Product Roadmaps Are Anti-Agile
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I was listening recently to the “Global Product Management Talk” live podcast (which I recommend, by the way). The speaker talked about creating roadmaps for product lines. It’s an interesting topic for me, as I’m juggling between products everyday.
As the the interview sped along, I asked on Twitter: How are roadmaps related to agile?
The answer I got was a bit bland, I thought. It seemed along the agile lines of collaboration with marketing and sales, and indeed everybody. It wasn’t what I intended, and I explained what I was really asking: Roadmaps are big planning efforts. Agile is about adapting to change. How can they live together?
Roadmaps resist change
Ever since donning my product manager cap, I’ve created roadmaps, mainly because I was asked for them. Some people, including me, regarded them as a snapshot of our current plans. Things change, plans change and therefore “roadmaps” change. That is the agile view, isn’t it?
However, some people show roadmaps much more reverence. What if you’re not that agile in spirit, but rather spend your time skipping under waterfalls? Roadmaps incur not just the planning time, but also commit resources towards that plan. Then the plan can move forward, it makes perfect waterfall sense.
The problem is that by early commitment, we close down options that can help us change when troubles or opportunities arise. Roadmaps are the epitome of early commitment. They resist change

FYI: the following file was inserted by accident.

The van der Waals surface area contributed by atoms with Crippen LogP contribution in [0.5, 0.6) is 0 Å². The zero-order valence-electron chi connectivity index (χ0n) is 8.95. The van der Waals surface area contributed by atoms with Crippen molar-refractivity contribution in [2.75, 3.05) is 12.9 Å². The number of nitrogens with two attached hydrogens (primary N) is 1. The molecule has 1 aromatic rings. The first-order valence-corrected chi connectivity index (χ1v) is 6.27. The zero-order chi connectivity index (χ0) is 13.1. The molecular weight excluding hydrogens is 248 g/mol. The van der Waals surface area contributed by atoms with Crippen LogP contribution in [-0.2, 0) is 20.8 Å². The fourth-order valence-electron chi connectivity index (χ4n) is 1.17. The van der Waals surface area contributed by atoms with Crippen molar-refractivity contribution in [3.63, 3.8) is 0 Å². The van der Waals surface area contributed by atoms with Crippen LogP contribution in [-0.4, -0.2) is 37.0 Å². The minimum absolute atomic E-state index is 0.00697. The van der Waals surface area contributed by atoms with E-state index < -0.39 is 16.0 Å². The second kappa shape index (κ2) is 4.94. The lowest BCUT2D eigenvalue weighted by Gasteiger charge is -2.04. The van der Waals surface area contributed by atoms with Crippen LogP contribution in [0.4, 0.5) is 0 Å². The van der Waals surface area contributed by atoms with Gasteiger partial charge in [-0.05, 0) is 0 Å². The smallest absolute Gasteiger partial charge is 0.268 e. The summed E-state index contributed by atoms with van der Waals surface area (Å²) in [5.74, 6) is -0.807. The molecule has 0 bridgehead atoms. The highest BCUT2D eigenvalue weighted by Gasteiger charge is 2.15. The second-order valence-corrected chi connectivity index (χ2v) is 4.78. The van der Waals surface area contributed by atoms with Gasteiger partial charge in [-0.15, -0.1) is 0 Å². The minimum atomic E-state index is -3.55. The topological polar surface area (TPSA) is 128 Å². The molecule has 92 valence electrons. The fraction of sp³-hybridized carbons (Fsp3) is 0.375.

I haven’t managed to get my point across through twitting. I hope things are clearer now.
However, my story doesn’t end here.
Collaborating on the roadmap is a whole team job, which is a great agile value. But there was a nuance I caught in the talk and the tweets: “[roadmapping] requires alignment w/Agile developers included in the roadmapping process” .
Agile is how developers manage their work
Once the roadmap is in place, the developers can develop the products anyway they want. Agile if they choose too. They can and should have continuous integration, automatic tests, the whole lot.
Because they are the agile team.
Note that “they” are not “us”product managers, project managers, decision makers. We decide, they work.
Command-and-control goes hand in hand with waterfall. We can try wrapping the process in all kinds of collaboration efforts, better communication, joint vision and alignment. But when you hear the “us” and “them” you understand there’s no real agility there.
The development team doing stand-ups does not make you agile. Doing a retrospective does not make you agile. Even delivering in a constant pace (gasp!) does not make you agile.
Agility is NOT a developer thing. It’s a business thing. If you discover your roadmap is ruined because a competitor is getting traction in your area, and you cannot compete, it may not be your developers are not agile enough. It‘s probably you overcommitted resources, and now cannot turn the ship around.
At that point, it doesn’t matter who was wrong, “us” or “them”. It’s all of “you” at the bottom of the ocean.
So what about those roadmaps?
Roadmaps are tools. They visualize one way to go. But just one way.
Keep your eyes open, since you might need to capitalize on another option soon, unexpectedly.
When that happens, you’ll be thankful for being part of an agile team.